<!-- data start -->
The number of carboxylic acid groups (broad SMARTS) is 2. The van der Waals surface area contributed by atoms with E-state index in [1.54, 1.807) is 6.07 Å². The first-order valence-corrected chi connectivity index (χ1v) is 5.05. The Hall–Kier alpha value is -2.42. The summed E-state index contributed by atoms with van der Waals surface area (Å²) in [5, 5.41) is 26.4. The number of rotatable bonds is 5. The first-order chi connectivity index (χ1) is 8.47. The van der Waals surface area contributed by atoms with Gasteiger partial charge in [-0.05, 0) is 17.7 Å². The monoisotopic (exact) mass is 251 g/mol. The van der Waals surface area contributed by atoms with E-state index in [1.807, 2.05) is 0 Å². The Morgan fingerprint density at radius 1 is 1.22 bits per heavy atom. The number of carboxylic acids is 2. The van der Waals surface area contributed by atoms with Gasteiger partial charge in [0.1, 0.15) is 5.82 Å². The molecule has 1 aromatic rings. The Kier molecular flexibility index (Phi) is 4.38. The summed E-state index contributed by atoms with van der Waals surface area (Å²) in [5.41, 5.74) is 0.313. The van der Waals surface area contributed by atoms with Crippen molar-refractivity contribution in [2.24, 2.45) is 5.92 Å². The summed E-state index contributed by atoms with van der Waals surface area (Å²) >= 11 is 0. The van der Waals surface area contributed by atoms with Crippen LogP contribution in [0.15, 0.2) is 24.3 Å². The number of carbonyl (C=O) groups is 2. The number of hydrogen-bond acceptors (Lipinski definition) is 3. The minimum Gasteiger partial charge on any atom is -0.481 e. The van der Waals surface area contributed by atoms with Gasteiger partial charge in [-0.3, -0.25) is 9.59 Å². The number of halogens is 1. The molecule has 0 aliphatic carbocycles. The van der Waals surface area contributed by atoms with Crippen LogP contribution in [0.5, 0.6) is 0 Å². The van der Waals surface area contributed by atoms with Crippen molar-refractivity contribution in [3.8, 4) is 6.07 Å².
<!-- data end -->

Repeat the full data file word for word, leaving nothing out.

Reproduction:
The number of carboxylic acid groups (broad SMARTS) is 2. The van der Waals surface area contributed by atoms with E-state index in [1.54, 1.807) is 6.07 Å². The first-order valence-corrected chi connectivity index (χ1v) is 5.05. The Hall–Kier alpha value is -2.42. The summed E-state index contributed by atoms with van der Waals surface area (Å²) in [5, 5.41) is 26.4. The number of rotatable bonds is 5. The first-order chi connectivity index (χ1) is 8.47. The van der Waals surface area contributed by atoms with Gasteiger partial charge in [-0.05, 0) is 17.7 Å². The monoisotopic (exact) mass is 251 g/mol. The van der Waals surface area contributed by atoms with E-state index in [1.807, 2.05) is 0 Å². The Morgan fingerprint density at radius 1 is 1.22 bits per heavy atom. The number of carboxylic acids is 2. The van der Waals surface area contributed by atoms with Gasteiger partial charge in [0.1, 0.15) is 5.82 Å². The molecule has 1 aromatic rings. The Kier molecular flexibility index (Phi) is 4.38. The summed E-state index contributed by atoms with van der Waals surface area (Å²) in [5.41, 5.74) is 0.313. The van der Waals surface area contributed by atoms with Crippen molar-refractivity contribution in [2.24, 2.45) is 5.92 Å². The summed E-state index contributed by atoms with van der Waals surface area (Å²) >= 11 is 0. The van der Waals surface area contributed by atoms with Crippen LogP contribution in [0.15, 0.2) is 24.3 Å². The number of carbonyl (C=O) groups is 2. The number of hydrogen-bond acceptors (Lipinski definition) is 3. The minimum Gasteiger partial charge on any atom is -0.481 e. The van der Waals surface area contributed by atoms with Gasteiger partial charge in [-0.3, -0.25) is 9.59 Å². The number of halogens is 1. The molecule has 0 aliphatic carbocycles. The van der Waals surface area contributed by atoms with Crippen LogP contribution in [0.5, 0.6) is 0 Å². The van der Waals surface area contributed by atoms with Crippen molar-refractivity contribution in [3.8, 4) is 6.07 Å².